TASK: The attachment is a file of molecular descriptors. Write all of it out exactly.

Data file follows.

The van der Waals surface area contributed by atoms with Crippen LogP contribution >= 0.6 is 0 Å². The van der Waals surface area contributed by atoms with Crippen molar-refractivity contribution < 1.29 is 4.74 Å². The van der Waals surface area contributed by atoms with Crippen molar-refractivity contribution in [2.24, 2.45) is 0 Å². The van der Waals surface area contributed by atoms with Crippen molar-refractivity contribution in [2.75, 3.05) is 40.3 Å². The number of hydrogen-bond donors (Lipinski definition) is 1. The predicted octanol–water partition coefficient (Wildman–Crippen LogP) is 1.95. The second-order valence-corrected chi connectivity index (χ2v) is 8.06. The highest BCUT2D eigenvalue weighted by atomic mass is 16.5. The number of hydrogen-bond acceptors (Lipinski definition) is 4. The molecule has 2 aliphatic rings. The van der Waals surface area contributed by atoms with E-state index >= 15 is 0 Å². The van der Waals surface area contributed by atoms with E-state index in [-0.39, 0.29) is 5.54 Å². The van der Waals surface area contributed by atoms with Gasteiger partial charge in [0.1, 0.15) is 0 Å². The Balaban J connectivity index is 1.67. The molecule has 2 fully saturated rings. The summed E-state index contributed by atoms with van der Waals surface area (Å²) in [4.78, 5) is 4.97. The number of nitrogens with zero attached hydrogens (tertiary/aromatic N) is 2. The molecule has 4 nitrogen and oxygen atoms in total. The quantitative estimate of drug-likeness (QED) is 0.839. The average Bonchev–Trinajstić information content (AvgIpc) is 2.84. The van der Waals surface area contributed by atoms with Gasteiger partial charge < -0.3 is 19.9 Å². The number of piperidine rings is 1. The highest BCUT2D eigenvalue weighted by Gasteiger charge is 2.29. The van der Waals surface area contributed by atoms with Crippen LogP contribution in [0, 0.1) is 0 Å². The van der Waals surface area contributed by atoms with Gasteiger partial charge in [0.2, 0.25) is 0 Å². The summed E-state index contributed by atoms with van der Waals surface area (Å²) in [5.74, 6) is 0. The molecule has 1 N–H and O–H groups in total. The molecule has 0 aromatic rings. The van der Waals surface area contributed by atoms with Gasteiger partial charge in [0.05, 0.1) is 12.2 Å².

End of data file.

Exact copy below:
The van der Waals surface area contributed by atoms with Crippen LogP contribution >= 0.6 is 0 Å². The van der Waals surface area contributed by atoms with Crippen molar-refractivity contribution < 1.29 is 4.74 Å². The van der Waals surface area contributed by atoms with Crippen molar-refractivity contribution in [2.24, 2.45) is 0 Å². The van der Waals surface area contributed by atoms with Crippen molar-refractivity contribution in [2.75, 3.05) is 40.3 Å². The number of hydrogen-bond donors (Lipinski definition) is 1. The predicted octanol–water partition coefficient (Wildman–Crippen LogP) is 1.95. The second-order valence-corrected chi connectivity index (χ2v) is 8.06. The highest BCUT2D eigenvalue weighted by atomic mass is 16.5. The number of hydrogen-bond acceptors (Lipinski definition) is 4. The molecule has 2 aliphatic rings. The van der Waals surface area contributed by atoms with E-state index >= 15 is 0 Å². The van der Waals surface area contributed by atoms with E-state index in [-0.39, 0.29) is 5.54 Å². The van der Waals surface area contributed by atoms with Gasteiger partial charge in [0.1, 0.15) is 0 Å². The Balaban J connectivity index is 1.67. The molecule has 2 fully saturated rings. The summed E-state index contributed by atoms with van der Waals surface area (Å²) in [4.78, 5) is 4.97. The number of nitrogens with zero attached hydrogens (tertiary/aromatic N) is 2. The molecule has 4 nitrogen and oxygen atoms in total. The quantitative estimate of drug-likeness (QED) is 0.839. The average Bonchev–Trinajstić information content (AvgIpc) is 2.84. The van der Waals surface area contributed by atoms with Gasteiger partial charge < -0.3 is 19.9 Å². The number of piperidine rings is 1. The highest BCUT2D eigenvalue weighted by Gasteiger charge is 2.29. The van der Waals surface area contributed by atoms with Crippen LogP contribution in [0, 0.1) is 0 Å². The van der Waals surface area contributed by atoms with Gasteiger partial charge in [0.2, 0.25) is 0 Å². The summed E-state index contributed by atoms with van der Waals surface area (Å²) in [5.74, 6) is 0. The molecule has 1 N–H and O–H groups in total. The molecule has 0 aromatic rings. The van der Waals surface area contributed by atoms with Gasteiger partial charge in [0.05, 0.1) is 12.2 Å².